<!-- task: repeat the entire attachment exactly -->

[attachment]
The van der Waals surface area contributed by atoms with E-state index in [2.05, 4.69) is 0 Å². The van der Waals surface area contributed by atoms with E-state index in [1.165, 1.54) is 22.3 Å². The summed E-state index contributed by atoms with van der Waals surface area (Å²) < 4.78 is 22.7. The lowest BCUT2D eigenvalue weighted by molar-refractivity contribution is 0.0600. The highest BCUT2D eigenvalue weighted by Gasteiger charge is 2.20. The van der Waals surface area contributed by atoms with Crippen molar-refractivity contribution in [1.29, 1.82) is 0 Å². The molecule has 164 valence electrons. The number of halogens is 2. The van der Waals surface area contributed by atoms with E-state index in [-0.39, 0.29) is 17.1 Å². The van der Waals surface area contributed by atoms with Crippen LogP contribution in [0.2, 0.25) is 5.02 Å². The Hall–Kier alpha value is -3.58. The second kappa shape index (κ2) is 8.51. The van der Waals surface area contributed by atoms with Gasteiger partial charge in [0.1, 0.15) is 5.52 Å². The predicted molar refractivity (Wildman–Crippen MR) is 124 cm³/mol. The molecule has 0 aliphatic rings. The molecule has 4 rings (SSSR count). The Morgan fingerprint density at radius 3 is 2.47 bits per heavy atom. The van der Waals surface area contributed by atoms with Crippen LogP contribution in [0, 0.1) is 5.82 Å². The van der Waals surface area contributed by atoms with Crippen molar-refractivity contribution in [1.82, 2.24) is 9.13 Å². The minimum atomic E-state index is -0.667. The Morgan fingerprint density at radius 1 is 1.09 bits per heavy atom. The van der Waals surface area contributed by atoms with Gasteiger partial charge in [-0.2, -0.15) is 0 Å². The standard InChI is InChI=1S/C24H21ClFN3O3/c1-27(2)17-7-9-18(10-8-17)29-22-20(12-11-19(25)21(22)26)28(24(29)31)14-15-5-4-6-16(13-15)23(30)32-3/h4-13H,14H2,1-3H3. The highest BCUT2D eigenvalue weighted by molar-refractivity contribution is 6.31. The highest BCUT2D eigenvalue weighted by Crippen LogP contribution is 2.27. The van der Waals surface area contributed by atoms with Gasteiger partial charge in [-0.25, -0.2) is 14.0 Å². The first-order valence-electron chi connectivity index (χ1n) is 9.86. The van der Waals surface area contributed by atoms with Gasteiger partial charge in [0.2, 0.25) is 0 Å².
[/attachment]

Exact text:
The van der Waals surface area contributed by atoms with E-state index in [2.05, 4.69) is 0 Å². The van der Waals surface area contributed by atoms with E-state index in [1.165, 1.54) is 22.3 Å². The summed E-state index contributed by atoms with van der Waals surface area (Å²) < 4.78 is 22.7. The lowest BCUT2D eigenvalue weighted by molar-refractivity contribution is 0.0600. The highest BCUT2D eigenvalue weighted by Gasteiger charge is 2.20. The van der Waals surface area contributed by atoms with Crippen molar-refractivity contribution in [1.29, 1.82) is 0 Å². The molecule has 164 valence electrons. The number of halogens is 2. The van der Waals surface area contributed by atoms with E-state index in [-0.39, 0.29) is 17.1 Å². The van der Waals surface area contributed by atoms with Crippen LogP contribution in [0.2, 0.25) is 5.02 Å². The Hall–Kier alpha value is -3.58. The second kappa shape index (κ2) is 8.51. The van der Waals surface area contributed by atoms with Gasteiger partial charge in [0.1, 0.15) is 5.52 Å². The predicted molar refractivity (Wildman–Crippen MR) is 124 cm³/mol. The molecule has 0 aliphatic rings. The molecule has 4 rings (SSSR count). The Morgan fingerprint density at radius 3 is 2.47 bits per heavy atom. The van der Waals surface area contributed by atoms with Crippen LogP contribution in [0, 0.1) is 5.82 Å². The van der Waals surface area contributed by atoms with Crippen molar-refractivity contribution in [1.82, 2.24) is 9.13 Å². The minimum atomic E-state index is -0.667. The Morgan fingerprint density at radius 1 is 1.09 bits per heavy atom. The van der Waals surface area contributed by atoms with Gasteiger partial charge in [-0.2, -0.15) is 0 Å². The standard InChI is InChI=1S/C24H21ClFN3O3/c1-27(2)17-7-9-18(10-8-17)29-22-20(12-11-19(25)21(22)26)28(24(29)31)14-15-5-4-6-16(13-15)23(30)32-3/h4-13H,14H2,1-3H3. The highest BCUT2D eigenvalue weighted by molar-refractivity contribution is 6.31. The highest BCUT2D eigenvalue weighted by Crippen LogP contribution is 2.27. The van der Waals surface area contributed by atoms with Gasteiger partial charge in [-0.25, -0.2) is 14.0 Å². The first-order valence-electron chi connectivity index (χ1n) is 9.86. The van der Waals surface area contributed by atoms with Gasteiger partial charge in [0.2, 0.25) is 0 Å².